Just like any Salesforce org, an FSC org will come with a standard set of matching and duplicate rules for Accounts, Contacts, etc. so that your data does not become riddled with dupes. This is historically one of the most pervasive and frustrating problems that financial services firms face today, so it is strongly recommended that with each implementation of FSC you review and confirm your organization’s strategy with key stakeholders, disable the standard rules that are provided, and configure new rules according to your specifications.
5. There are extra configuration steps if installing in a preexisting org
Often a customer may have already started a project or some other work in Salesforce prior to purchasing FSC licenses, which means that it will not be a fresh new instance with all the required settings in place. This is especially true if you are not currently utilizing Contacts to Multiple Accounts or Person Accounts. Thankfully, Salesforce (per usual) has provided incredibly detailed, step-by-step instructions with the necessary pre- and post-installation steps when going live with the FSC packages in a preexisting instance. Those resources can be found here and here.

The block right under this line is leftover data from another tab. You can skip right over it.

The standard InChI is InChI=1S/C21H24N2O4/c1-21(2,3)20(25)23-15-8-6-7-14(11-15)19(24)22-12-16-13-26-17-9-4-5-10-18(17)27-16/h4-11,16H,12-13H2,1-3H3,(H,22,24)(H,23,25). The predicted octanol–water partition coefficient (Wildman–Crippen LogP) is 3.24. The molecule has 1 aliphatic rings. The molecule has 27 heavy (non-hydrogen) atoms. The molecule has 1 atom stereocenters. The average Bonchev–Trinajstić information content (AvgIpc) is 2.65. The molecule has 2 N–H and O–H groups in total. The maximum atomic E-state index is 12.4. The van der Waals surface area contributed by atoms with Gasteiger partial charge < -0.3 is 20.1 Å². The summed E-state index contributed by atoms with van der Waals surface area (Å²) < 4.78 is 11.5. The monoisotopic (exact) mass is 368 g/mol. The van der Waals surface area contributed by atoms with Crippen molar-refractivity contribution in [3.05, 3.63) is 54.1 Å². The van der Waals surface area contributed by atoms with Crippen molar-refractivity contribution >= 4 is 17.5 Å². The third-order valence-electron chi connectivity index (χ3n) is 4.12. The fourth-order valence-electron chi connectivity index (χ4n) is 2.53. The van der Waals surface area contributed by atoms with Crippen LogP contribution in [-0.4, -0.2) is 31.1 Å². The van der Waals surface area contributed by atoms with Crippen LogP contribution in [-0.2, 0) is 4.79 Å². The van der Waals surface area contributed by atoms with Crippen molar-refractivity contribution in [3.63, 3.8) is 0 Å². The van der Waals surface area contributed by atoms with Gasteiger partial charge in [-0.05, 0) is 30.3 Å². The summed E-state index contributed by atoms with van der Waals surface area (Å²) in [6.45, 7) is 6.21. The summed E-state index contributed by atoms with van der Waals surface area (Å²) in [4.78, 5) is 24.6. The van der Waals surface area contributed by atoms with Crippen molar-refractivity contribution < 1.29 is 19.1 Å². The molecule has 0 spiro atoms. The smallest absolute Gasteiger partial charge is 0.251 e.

6. Action Plans can now have dependent steps
Perhaps what has been traditionally one of FSC’s most frustrating features has received a massive lift in usability with the onset of sequential tasks in Action Plans. Previously administrators were only able to define Action Plan Templates that would generate all the required steps at once, rendering the feature relatively useless in the eyes of many subscribers. Now, however, an administrator will be able to intelligently organize an Action Plan’s Step Templates into the appropriate logical order, so that a backlog of tasks that are not ready for execution are not assigned out to users. With this functionality in place, FSC itself makes a case against additional licensing for third party applications that have exploited the perceived inefficacy of Action Plans in the past.